Posted: Friday 7 November 2014
by Kate Bradbury
Stachys byzantina is named after its velvety, blue-green leaves, said to resemble lambs' ears. But of course I'm not growing them for how they'll look.
I have just planted up a pot of lambs’ ears. Hailing from Armenia, Iran and Turkey, Stachys byzantina is named after its velvety, evergreen blue-green leaves, which are said to resemble lamb’s ears. It’s often grown for its foliage alone, but it also bears pretty dark pink flowers in late spring and early summer.
Lamb’s ears are fairly easy to grow, thriving in full sun to partial shade and preferring nutrient-poor, well-drained soils. They’re ideal for growing in a large terracotta pot, but also work well when grown en masse in a dry border or gravel garden. They’re quite beautiful. But of course, I’m not really growing them for how they’ll look in my garden. I’m growing them for wool carder bees.
The wool carder bee, Anthidium manicatum, is a cavity nesting solitary bee. It typically nests in holes made by beetles in dead wood and the hollow stems of plants, but these days is often found using bee hotels. A solitary bee, females lay eggs in individual cells, which they leave with a parcel of pollen and nectar before sealing.
But unlike red mason bees, which seal the cells of their nests with mud, and leafcutter bees, which seal the cells of their nests with leaves, the wool carder uses the fine downy hairs of velvety leaved plants, such as lambs’ ears. Females comb the hairs off the leaves and bundle them together in a ball under their abdomen. They then carry this ball to the nest and seal each cell of their burrow, sticking the hairs together using saliva. They are gorgeous.
In summer I found a group of wool carder bees feeding on the flowers of black horehound, Ballota nigra. They are lovely bees to watch; they have quite a high-pitched buzz and the males guard the plants ferociously, chasing off rival males (as well as the odd honey bee) from their patch. They move pretty quick so are extremely hard to photograph. Mating seems to be a hurried affair – the males seem to land on the females while they are visiting flowers, whether they like it or not, and it’s all over in a matter of seconds.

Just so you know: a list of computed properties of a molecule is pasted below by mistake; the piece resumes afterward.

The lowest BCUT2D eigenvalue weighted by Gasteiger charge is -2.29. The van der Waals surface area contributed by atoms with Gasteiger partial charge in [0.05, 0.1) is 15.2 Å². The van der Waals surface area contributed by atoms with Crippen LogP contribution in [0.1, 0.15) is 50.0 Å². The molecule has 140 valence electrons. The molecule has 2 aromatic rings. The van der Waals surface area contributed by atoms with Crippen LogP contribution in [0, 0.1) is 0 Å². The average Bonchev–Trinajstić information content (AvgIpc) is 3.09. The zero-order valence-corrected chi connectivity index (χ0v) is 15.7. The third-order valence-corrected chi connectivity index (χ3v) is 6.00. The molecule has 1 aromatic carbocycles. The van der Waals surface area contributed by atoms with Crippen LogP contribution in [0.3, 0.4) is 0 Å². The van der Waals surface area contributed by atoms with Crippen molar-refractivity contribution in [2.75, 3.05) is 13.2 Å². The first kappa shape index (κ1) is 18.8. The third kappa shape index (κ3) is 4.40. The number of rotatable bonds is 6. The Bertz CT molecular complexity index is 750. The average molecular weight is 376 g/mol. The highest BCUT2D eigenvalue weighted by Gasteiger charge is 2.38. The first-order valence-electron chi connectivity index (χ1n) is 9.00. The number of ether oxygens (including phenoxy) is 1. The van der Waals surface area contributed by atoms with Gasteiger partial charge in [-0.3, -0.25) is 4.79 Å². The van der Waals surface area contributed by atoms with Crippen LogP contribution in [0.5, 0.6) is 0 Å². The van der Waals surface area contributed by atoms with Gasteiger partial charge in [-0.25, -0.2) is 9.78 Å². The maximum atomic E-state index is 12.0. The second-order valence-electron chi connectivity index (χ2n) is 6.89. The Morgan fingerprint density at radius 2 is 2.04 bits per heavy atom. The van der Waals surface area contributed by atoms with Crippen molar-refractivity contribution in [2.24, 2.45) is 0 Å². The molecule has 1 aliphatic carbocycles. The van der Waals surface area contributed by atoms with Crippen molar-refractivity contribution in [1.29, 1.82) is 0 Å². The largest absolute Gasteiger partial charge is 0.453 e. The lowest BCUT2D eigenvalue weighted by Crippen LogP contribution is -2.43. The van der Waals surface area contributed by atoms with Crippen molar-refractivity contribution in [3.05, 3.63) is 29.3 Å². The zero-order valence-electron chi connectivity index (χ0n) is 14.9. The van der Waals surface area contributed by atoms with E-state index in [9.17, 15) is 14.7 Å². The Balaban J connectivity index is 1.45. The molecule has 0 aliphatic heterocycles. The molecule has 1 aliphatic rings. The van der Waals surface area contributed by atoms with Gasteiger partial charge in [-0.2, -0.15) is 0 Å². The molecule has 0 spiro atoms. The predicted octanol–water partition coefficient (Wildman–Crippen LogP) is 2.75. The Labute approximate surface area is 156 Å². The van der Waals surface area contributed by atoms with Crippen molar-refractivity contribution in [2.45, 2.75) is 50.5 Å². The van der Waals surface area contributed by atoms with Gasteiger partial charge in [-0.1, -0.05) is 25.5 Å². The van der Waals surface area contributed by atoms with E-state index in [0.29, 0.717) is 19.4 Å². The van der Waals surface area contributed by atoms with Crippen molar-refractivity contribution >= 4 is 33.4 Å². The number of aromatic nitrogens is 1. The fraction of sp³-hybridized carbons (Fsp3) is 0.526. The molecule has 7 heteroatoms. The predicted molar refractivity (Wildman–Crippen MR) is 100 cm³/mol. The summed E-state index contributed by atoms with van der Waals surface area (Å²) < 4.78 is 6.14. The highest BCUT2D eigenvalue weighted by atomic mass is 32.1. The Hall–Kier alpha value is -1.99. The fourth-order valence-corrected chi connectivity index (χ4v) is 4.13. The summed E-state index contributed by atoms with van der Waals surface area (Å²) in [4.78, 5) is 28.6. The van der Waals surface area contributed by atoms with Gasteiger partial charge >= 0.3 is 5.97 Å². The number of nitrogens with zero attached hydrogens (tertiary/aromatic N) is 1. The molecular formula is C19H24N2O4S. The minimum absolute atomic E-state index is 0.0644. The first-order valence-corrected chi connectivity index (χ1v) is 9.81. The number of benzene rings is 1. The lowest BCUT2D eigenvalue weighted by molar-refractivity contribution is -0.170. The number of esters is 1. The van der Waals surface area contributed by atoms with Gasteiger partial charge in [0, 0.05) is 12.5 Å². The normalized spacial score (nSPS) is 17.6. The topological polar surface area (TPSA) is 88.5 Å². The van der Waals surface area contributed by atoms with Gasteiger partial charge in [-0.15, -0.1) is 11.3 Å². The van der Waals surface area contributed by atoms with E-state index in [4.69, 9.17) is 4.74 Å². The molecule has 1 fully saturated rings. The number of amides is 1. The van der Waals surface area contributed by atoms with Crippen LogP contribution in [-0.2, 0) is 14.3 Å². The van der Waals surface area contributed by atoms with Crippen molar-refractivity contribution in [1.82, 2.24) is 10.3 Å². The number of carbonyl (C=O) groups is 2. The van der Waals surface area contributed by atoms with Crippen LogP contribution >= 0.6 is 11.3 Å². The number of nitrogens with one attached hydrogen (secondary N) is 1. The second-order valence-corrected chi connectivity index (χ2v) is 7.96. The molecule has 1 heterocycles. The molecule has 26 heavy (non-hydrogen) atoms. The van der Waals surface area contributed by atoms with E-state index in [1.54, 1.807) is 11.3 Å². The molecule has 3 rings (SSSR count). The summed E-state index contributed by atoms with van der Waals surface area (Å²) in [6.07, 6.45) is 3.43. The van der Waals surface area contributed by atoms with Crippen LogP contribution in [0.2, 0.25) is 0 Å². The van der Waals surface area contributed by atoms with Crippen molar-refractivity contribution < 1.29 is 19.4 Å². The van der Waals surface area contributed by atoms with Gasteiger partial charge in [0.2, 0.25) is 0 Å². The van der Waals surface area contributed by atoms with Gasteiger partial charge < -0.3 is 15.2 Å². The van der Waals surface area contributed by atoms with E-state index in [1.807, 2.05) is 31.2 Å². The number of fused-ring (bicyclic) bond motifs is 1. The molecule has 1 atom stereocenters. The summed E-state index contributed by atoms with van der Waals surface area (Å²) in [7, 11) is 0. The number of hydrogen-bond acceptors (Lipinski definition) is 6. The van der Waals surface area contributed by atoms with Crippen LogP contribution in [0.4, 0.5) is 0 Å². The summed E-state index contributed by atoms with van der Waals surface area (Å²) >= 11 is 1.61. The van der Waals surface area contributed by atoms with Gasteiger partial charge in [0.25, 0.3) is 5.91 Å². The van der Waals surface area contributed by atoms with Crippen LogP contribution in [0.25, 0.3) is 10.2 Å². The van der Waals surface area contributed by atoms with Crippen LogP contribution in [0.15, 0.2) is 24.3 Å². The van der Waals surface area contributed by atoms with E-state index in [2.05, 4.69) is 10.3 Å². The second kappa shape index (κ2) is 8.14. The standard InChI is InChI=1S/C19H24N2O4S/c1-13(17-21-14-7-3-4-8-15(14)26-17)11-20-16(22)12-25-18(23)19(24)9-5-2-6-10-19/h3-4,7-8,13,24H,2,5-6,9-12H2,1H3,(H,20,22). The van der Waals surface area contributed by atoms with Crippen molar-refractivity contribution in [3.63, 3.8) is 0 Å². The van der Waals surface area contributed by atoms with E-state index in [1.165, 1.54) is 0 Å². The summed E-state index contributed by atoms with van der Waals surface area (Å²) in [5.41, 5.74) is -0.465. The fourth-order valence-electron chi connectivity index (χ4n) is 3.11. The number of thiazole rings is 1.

I’m sure the wool carder bees of Hackney were perfectly happy with black horehound, but I wanted to give them a little something extra. So they now have a choice of velvety leaves plants, plus a bee hotel to make their nests in. And the extra plants I’m growing for them, of course, will look beautiful.
07/11/2014 at 21:13
Wool carder bees look like large hover flies then,so that's what I have seen in the garden.Just googled them.
18/11/2014 at 07:06
I have some of this plant growing happily next to a conifer tree stump which was cut down 2 years ago as it had grown too big. The soil there is poor but the lamb's ears plant is doing well. I had no idea that wool carder bees liked it and wish to propogate more plants from this one now to encourage more bees to visit my garden. Any suggestions as to how best to do this will be welcome. Many thanks.
18/11/2014 at 07:51
Dividing is the usual way sterelitza, but do it in spring when everything's starting into growth and the new divisions will grow away well.
28/03/2015 at 14:31
That was very interesting to read, thank you for enlightening me, I have plenty of lambs ears & a insect hotel, so I will plant the lambs ears under the hotel.
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28/03/2015 at 15:12
Very interesting indeed. I too grow Stachys byzantina and had never heard that the bees use the soft down.